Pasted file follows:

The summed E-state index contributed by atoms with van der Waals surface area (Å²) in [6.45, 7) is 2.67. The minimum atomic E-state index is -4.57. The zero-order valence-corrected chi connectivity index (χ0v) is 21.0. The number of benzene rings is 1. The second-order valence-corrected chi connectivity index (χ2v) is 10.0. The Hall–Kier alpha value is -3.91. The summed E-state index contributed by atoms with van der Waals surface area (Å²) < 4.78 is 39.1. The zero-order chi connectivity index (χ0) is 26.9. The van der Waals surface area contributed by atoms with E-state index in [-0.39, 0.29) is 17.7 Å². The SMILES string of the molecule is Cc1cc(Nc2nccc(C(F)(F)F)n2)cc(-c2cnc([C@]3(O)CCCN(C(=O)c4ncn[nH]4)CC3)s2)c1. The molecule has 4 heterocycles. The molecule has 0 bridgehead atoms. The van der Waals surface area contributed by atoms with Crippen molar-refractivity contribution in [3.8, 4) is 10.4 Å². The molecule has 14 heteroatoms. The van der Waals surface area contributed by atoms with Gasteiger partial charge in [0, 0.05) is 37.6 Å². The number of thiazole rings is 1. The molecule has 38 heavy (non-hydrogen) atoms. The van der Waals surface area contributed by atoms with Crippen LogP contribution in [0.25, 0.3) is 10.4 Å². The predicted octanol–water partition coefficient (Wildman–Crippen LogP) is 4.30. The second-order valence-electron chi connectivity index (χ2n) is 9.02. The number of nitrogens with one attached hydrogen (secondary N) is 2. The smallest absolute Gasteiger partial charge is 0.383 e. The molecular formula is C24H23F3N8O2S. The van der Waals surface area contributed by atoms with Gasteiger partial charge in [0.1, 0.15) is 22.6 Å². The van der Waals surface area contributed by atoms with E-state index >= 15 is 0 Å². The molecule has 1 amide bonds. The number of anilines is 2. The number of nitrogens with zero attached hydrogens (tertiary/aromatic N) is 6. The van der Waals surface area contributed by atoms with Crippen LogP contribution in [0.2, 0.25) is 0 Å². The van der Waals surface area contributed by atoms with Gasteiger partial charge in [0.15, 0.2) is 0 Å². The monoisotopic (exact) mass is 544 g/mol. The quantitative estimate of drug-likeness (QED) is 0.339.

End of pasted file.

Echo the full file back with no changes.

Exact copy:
The summed E-state index contributed by atoms with van der Waals surface area (Å²) in [6.45, 7) is 2.67. The minimum atomic E-state index is -4.57. The zero-order valence-corrected chi connectivity index (χ0v) is 21.0. The number of benzene rings is 1. The second-order valence-corrected chi connectivity index (χ2v) is 10.0. The Hall–Kier alpha value is -3.91. The summed E-state index contributed by atoms with van der Waals surface area (Å²) < 4.78 is 39.1. The zero-order chi connectivity index (χ0) is 26.9. The van der Waals surface area contributed by atoms with E-state index in [-0.39, 0.29) is 17.7 Å². The SMILES string of the molecule is Cc1cc(Nc2nccc(C(F)(F)F)n2)cc(-c2cnc([C@]3(O)CCCN(C(=O)c4ncn[nH]4)CC3)s2)c1. The molecule has 4 heterocycles. The molecule has 0 bridgehead atoms. The van der Waals surface area contributed by atoms with Crippen molar-refractivity contribution in [3.8, 4) is 10.4 Å². The molecule has 14 heteroatoms. The van der Waals surface area contributed by atoms with Gasteiger partial charge in [0, 0.05) is 37.6 Å². The number of thiazole rings is 1. The molecule has 38 heavy (non-hydrogen) atoms. The van der Waals surface area contributed by atoms with Crippen LogP contribution in [0.25, 0.3) is 10.4 Å². The predicted octanol–water partition coefficient (Wildman–Crippen LogP) is 4.30. The second-order valence-electron chi connectivity index (χ2n) is 9.02. The number of nitrogens with one attached hydrogen (secondary N) is 2. The smallest absolute Gasteiger partial charge is 0.383 e. The molecular formula is C24H23F3N8O2S. The van der Waals surface area contributed by atoms with Gasteiger partial charge in [0.1, 0.15) is 22.6 Å². The van der Waals surface area contributed by atoms with E-state index >= 15 is 0 Å². The molecule has 1 amide bonds. The number of anilines is 2. The number of nitrogens with zero attached hydrogens (tertiary/aromatic N) is 6. The van der Waals surface area contributed by atoms with Crippen LogP contribution in [0.2, 0.25) is 0 Å². The van der Waals surface area contributed by atoms with Gasteiger partial charge in [0.15, 0.2) is 0 Å². The monoisotopic (exact) mass is 544 g/mol. The quantitative estimate of drug-likeness (QED) is 0.339.